Can dogs be trained to sniff out Covid-19?
Medical Detection Dogs, a UK NGO founded in 2008 on the premise that dogs can be trained to sniff out diseases, is hoping this is the case.
They are working in partnership with the London School of Hygiene and Tropical Medicine (LSHTM) and Durham University. This team recently collaborated to successfully prove that dogs can be trained to detect malaria.
In addition to malaria, the NGO has already trained dogs to detect cancer, Parkinson’s and bacterial infections by sniffing samples and indicating when they have found it.
Professor James Logan is Head of Department of Disease Control at The London School of Hygiene & Tropical Medicine, and Director of ARCTEC — the Arthropod Control Product Test Centre. He says: “Our previous work demonstrated that dogs can detect odours from humans with a malaria infection with extremely high accuracy – above the World Health Organisation standards for a diagnostic. We know that other respiratory diseases like COVID-19, change our body odour so there is a very high chance that dogs will be able to detect it."
Durham University Professor Steve Lindsay suggests that if the research is successful, COVID-19 detection dogs coukd be used at airports to rapidly identify people carrying the virus. "This would help prevent the re-emergence of the disease after we have brought the present epidemic under control.”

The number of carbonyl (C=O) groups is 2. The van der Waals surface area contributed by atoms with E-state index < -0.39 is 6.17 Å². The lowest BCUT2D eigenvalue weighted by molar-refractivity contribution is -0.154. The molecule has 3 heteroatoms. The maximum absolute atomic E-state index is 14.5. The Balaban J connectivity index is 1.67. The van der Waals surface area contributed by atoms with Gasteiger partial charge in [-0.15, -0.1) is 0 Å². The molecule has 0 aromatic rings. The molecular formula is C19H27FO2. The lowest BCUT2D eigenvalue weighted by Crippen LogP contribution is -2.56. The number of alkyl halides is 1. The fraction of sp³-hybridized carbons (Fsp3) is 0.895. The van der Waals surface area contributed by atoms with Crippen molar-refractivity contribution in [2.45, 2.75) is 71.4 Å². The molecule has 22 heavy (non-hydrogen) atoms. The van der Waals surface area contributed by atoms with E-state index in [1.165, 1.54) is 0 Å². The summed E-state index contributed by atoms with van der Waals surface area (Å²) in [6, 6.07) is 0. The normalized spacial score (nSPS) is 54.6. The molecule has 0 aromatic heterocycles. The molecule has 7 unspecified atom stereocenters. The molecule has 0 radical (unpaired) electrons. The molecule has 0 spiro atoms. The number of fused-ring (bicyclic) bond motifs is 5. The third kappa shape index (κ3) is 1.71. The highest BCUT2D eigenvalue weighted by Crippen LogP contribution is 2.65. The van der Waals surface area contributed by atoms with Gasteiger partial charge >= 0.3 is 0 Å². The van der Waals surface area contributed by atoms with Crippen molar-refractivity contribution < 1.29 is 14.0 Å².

Besides dogs, there are other examples of using animals to sniff out diseases. In Tanzania, rats have been successfully trained to sniff out tuberculosis.
The Tanzanian study shows that when trained African pouched rats were given children's sputum samples to sniff, the animals were able to pinpoint 68 percent more cases of TB infections than detected through a standard smear test.
The training technique is similar to that of using these rats used to sniff out landmines.
I wonder if Sokoine University of Agriculture in Tanzania has thought of this and is working on it? I'll ask some East African friends on Monday... Meanwhile, check out these medical detector dogs in action.
(To my fellow humans in the Far East, this is a reminder that dogs are friends, not food.)